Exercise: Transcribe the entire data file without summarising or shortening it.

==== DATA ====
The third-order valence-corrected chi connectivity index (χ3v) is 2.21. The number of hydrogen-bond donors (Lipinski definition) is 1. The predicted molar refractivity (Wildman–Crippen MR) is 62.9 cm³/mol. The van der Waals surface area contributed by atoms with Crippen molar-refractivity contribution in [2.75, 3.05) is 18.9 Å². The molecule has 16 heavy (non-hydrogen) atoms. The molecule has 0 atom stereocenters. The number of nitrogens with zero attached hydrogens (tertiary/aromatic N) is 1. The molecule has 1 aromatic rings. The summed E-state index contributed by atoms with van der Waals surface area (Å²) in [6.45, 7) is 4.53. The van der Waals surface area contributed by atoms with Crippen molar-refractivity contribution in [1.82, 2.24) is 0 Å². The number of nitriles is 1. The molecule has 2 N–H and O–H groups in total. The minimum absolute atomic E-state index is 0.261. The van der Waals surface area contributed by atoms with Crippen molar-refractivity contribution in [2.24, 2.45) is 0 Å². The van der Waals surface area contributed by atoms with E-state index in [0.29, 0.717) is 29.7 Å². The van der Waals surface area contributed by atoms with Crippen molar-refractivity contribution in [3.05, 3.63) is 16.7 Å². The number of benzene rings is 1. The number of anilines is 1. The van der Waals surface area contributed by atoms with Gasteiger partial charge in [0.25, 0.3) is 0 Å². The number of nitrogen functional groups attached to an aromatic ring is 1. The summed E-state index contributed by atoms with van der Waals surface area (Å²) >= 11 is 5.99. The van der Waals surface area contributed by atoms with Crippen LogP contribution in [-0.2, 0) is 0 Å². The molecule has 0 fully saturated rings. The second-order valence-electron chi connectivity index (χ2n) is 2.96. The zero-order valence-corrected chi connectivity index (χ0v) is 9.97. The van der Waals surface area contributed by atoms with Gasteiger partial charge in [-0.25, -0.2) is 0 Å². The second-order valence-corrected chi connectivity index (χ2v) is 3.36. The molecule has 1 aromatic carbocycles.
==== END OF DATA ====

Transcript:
The third-order valence-corrected chi connectivity index (χ3v) is 2.21. The number of hydrogen-bond donors (Lipinski definition) is 1. The predicted molar refractivity (Wildman–Crippen MR) is 62.9 cm³/mol. The van der Waals surface area contributed by atoms with Crippen molar-refractivity contribution in [2.75, 3.05) is 18.9 Å². The molecule has 16 heavy (non-hydrogen) atoms. The molecule has 0 atom stereocenters. The number of nitrogens with zero attached hydrogens (tertiary/aromatic N) is 1. The molecule has 1 aromatic rings. The summed E-state index contributed by atoms with van der Waals surface area (Å²) in [6.45, 7) is 4.53. The van der Waals surface area contributed by atoms with Crippen molar-refractivity contribution in [1.82, 2.24) is 0 Å². The number of nitriles is 1. The molecule has 2 N–H and O–H groups in total. The minimum absolute atomic E-state index is 0.261. The van der Waals surface area contributed by atoms with Crippen molar-refractivity contribution in [2.24, 2.45) is 0 Å². The van der Waals surface area contributed by atoms with E-state index in [0.29, 0.717) is 29.7 Å². The van der Waals surface area contributed by atoms with Crippen molar-refractivity contribution in [3.05, 3.63) is 16.7 Å². The number of benzene rings is 1. The number of anilines is 1. The van der Waals surface area contributed by atoms with Gasteiger partial charge in [0.25, 0.3) is 0 Å². The number of nitrogen functional groups attached to an aromatic ring is 1. The summed E-state index contributed by atoms with van der Waals surface area (Å²) >= 11 is 5.99. The van der Waals surface area contributed by atoms with Crippen LogP contribution in [-0.2, 0) is 0 Å². The molecule has 0 fully saturated rings. The second-order valence-electron chi connectivity index (χ2n) is 2.96. The zero-order valence-corrected chi connectivity index (χ0v) is 9.97. The van der Waals surface area contributed by atoms with Gasteiger partial charge in [-0.25, -0.2) is 0 Å². The second-order valence-corrected chi connectivity index (χ2v) is 3.36. The molecule has 1 aromatic carbocycles.